We often hear of students “sitting on admits” without canceling because it makes them (or their parents) feel proud. If you need an ego boost, DM us on Twitter—we’ll show you some love. Look–if you decided a school is too far away, too expensive, too cold (or the opposite of any of those), or there’s another reason why it’s not a good match for you, cancel your application. At Tech, in all of our emails to admitted students and in our admission portal, we include a cancel link. If schools you’ve been admitted to are not making this process obvious, email or call them and find out how to do it.
Canceling allows colleges to re-distribute financial aid dollars and to take students off their waitlist. Good for the goose and good for the gander. Not big into the common good? Then think of canceling like breaking up with someone. It doesn’t take long and eliminates irrelevant calls, texts, and letters.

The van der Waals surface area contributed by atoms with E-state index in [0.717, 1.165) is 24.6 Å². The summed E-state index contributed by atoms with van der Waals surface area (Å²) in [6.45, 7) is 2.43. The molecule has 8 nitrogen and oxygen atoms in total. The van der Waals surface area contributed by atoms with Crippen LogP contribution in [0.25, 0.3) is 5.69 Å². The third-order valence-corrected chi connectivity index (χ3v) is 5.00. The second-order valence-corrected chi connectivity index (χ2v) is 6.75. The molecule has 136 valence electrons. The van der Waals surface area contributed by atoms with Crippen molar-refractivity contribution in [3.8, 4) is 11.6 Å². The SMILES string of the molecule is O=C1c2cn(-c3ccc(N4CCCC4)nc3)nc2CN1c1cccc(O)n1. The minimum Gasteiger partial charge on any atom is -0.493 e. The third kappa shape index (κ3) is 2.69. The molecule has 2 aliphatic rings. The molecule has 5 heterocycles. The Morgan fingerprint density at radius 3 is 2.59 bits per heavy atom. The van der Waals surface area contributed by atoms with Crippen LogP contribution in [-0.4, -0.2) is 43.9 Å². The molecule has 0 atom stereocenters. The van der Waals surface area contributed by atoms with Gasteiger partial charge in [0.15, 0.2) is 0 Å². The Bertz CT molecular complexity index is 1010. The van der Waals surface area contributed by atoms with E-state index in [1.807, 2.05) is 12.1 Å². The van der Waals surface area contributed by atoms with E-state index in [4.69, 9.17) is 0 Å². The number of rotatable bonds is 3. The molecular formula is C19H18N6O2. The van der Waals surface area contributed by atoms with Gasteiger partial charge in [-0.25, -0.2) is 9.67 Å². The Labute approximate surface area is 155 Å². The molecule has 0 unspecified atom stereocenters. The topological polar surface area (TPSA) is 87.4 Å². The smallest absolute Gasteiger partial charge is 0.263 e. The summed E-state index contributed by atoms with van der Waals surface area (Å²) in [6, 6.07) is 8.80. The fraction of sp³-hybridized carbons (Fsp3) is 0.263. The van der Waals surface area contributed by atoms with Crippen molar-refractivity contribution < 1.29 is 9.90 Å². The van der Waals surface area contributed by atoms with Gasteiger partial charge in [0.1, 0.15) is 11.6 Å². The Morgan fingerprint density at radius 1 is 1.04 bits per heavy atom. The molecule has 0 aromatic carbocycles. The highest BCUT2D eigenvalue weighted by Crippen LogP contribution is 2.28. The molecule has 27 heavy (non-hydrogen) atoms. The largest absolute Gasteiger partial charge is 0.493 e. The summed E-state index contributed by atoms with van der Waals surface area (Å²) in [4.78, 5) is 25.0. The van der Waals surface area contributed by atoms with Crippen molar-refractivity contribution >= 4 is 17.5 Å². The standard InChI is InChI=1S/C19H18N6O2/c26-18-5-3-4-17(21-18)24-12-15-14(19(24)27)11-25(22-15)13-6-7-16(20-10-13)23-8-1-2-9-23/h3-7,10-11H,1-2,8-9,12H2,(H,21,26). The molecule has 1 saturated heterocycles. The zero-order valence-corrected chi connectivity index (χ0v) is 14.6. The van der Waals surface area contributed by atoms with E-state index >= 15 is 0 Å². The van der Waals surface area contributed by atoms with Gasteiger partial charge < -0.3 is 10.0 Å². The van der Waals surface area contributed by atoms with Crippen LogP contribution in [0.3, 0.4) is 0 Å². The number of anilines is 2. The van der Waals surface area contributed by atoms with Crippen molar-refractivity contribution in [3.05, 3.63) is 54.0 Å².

“We used to live in Georgia.” “Her grandparents have a lake house in state.” “The Falcons loss in the Super Bowls still burns…” This one may fall under the “it never hurts to ask” category, but ultimately the bigger umbrella is #TNHIW. Each state has its own rules on in-state tuition rates, but as a rule you’ll find it necessary to have lived in the state for a year prior to starting classes, and claimed it as your primary residence on your tax records. It’s helpful to know public universities operate as a part of a state system, and must adhere to the policies they set forth. So when you’re on the phone with an admission or financial aid representative and they’re saying you do not qualify for in-state tuition, it’s not because you’re the unlucky fifteenth caller of the day. They are simply conveying their state’s law, and they have to uphold it. (See policy 4.3.2)